Throughout the history of wrestling there have been certain figures whose popularity rose them to such great heights, they became cult-icons and folk heroes. Others such as Toots Mondt or Vince McMahon have influenced the sport to such a degree that it was left changed forever. Very few however, have impacted the business quite as much as the Korean born Kim Sin-nak, later known as Mitsuharu Momota, and best known as Rikidozan. Here we look at the orphan child who grew to become a hero to the people of war-torn Japan. and who took American Wrestling and turned it into ‘Puroresu.’
Born November 14, 1924, Kim Sin-Nak faced several hardships early on in his life, hardships that, for better or worse, would shape the man he would become. Sin-Nak’s father, Kim Soktee, fell ill early on in Sin-Nak’s life, and with his mother and brothers having to tend to the farm they made their living off, it fell to Sin-Nak to care for him, up until Soktee’s passing in 1939. Following this, Sin-Nak was adopted by a Japanese family and began training as a Sumo wrestler. Life in Japan for a Korean was not easy in the early 1940’s, with discrimination against Koreans being rife in the country during the time. Sin-Nak did his best to hide his Korean heritage, and it was here where he would take up the name Mitsuharu Momota (taken from the family who adopted him). He would later be disowned by his adopted family, and while he found some degree of success and popularity within Sumo wrestling, he would quit the profession following an argument with an official and go on to become a construction worker.
In 1951, an American wrestling show took place in Tokyo, designed to entertain the American troops stationed there. It was here that Sin-Nak would discover professional wrestling, and just two weeks later Sin-Nak and a group of professional Judoka began training as Professional wrestlers. Sin-Nak, now known as Rikidozan, would spend much of his early wrestling career in Hawaii and would also make a name for himself as a heel in mainland America, gaining valuable experience along the way, before returning to Japan where he would become a national star and form Japan’s first true wrestling promotion, the JWA.
Rikidozan was not the first person to try and popularise wrestling in Japan, but he would be the first to do so successfully, and he did this by playing off the political and social climate present in Japan during the 1950’s, and presenting himself as a hero to the masses. Japan at the time was in a state of disillusion following World War two, people craved some form of escapism and for heroes to make the country feel proud again. Rikidozan would provide both of these things, booking himself to be victorious in matches against ‘evil’ foreign (often American) talent. Matches against the likes of Lou Thesz, Bobo Brazil, The Destroyer, Ben & Mike Sharpe, Fred Blassie and others drew huge crowds and some of the biggest TV audiences ever in pro wrestling. He won a number of Japans first championships and was responsible for the inaugural World Big League (which he won of course), the predecessor to the many Japanese wrestling leagues held later such as the G1 Climax and the Champion Carnival.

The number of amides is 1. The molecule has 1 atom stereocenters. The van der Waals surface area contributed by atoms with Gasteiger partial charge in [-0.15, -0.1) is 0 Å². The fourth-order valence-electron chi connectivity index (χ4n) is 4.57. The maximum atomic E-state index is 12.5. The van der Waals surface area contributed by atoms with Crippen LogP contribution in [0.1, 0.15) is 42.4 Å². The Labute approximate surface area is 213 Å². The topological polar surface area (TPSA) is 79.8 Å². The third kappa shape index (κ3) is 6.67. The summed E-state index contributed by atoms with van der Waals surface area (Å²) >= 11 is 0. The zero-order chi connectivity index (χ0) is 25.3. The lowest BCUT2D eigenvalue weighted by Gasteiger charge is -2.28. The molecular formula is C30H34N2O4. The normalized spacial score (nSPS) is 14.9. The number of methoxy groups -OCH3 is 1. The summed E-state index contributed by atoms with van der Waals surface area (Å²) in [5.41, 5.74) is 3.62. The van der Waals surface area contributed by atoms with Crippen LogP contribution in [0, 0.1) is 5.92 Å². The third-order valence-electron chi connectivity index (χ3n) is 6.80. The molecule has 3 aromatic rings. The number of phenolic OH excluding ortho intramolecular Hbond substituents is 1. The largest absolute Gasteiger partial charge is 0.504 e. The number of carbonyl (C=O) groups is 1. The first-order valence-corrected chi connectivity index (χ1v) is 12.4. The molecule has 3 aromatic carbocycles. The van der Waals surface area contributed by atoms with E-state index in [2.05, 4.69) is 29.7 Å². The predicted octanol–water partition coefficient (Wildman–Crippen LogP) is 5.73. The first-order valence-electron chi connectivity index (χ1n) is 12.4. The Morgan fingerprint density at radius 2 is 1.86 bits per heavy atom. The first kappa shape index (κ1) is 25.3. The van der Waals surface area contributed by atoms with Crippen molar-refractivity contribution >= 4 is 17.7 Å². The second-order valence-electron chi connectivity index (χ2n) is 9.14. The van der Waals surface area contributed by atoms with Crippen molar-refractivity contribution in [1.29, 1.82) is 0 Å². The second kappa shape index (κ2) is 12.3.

His most infamous match, however, would come against a Japanese wrestler, Masahiko Kimura, in a match that was supposedly meant to end in a draw. However, after what appeared to be an accidental low blow, Rikidozan decided to ‘shoot’ (he stopped fake fighting and began to attack him for real) on Kimura with vicious strikes causing what seemed to be a legit knockout. The true details on why Rikidozan decided to shoot (Or whether it was in fact a true shoot at all.) on Kimura will never be fully known, although it seems likely to have more to do with backstage politics and Rikidozan protecting his ‘spot’, then simply because of the low blow.
Like many great icons, Rikidozan was a much different man off-screen then he was on. His success was heavily tied to the Yakuza, and he was a heavy drinker with a terrible temper set on the road to self-destruction. This all culminated in 1963, when he was stabbed by a urine soaked blade after an altercation in a nightclub. From this he contracted peritonitis, ultimately leading to his death. His funeral would be attended by thousands and Japanese wrestling would not be the same again for some time. Thankfully, two of Rikidozan’s students, Giant Baba & Antonio Inoki would revive the pro wrestling scene in Japan, later creating All-Japan pro wrestling & New Japan pro wrestling respectively. Rikidozan’s life was one full of violence, self-destruction and unsavoury backroom deals. Rikidozan’s legacy, however, is still undeniable and he will forever be remembered as a post-war hero to the Japanese people and the father of Puroresu.